In August 1943, John Dedman, Minister for War Organisation of Industry, addressed the brand new Universities Commission in conference with student representatives of Australia’s six universities. The Second World War was still dominating the nation, but the Allies were making such progress that Australians were starting to plan for the work to be done when the war was over. Universities were high on the list, for the war had changed them. Dedman praised them, saying:
The magnitude and complexity of the demands made by the war on educational and scientific and technical resources have given a most effective answer to those who regarded higher education as a luxury commodity in war time … panicking in a moment of crisis, they lost their faith in the underlying value of education in a democracy.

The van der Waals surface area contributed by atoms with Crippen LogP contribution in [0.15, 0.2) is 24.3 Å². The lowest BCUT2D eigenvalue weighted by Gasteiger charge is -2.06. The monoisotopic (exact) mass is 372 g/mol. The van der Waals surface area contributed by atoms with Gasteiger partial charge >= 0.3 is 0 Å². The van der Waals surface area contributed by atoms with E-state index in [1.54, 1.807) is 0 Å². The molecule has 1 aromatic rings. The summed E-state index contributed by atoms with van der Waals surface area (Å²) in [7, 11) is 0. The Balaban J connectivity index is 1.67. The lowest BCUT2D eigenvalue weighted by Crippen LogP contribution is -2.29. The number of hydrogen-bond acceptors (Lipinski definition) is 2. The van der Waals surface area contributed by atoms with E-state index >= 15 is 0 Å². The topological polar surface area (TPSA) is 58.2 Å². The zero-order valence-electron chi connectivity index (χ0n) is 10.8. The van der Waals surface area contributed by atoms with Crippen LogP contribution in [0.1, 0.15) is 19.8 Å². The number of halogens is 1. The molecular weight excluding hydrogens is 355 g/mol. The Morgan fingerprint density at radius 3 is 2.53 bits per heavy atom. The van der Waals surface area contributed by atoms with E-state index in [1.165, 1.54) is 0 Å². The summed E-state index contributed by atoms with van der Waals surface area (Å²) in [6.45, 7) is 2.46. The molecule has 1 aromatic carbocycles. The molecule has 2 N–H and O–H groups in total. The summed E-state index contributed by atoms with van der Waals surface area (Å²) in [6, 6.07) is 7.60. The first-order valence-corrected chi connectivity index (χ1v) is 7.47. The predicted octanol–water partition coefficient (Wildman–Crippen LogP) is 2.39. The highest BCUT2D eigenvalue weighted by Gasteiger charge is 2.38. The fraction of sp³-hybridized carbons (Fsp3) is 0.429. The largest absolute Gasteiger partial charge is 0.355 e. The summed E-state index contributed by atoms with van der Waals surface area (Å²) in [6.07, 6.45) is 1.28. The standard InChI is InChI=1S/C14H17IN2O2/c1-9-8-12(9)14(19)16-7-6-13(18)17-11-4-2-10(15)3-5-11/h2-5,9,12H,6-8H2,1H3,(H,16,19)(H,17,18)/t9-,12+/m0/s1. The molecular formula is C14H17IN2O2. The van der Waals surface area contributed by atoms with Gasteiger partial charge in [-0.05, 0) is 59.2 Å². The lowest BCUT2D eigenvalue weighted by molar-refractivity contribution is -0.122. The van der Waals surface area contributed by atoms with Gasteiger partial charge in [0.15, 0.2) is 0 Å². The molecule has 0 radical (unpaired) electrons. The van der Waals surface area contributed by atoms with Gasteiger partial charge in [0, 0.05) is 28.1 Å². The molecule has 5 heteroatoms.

Managing the level and quantity of knowledge needed for the Second World War was a complex task indeed. The importance of universities to democracy, however, was a more problematic proposition than faith would allow. The war provoked anxiety about the necessity and character of democratic knowledge – and indeed the nature of the civilised democracy the war itself had been intended to protect. The challenge for politicians like Dedman and later, Prime Minister Robert Menzies, as well as for intellectual leaders in the universities was to navigate the space between knowledge before and after the war and renegotiate its role in society.
This is introduction to the recently revised draft chapter one.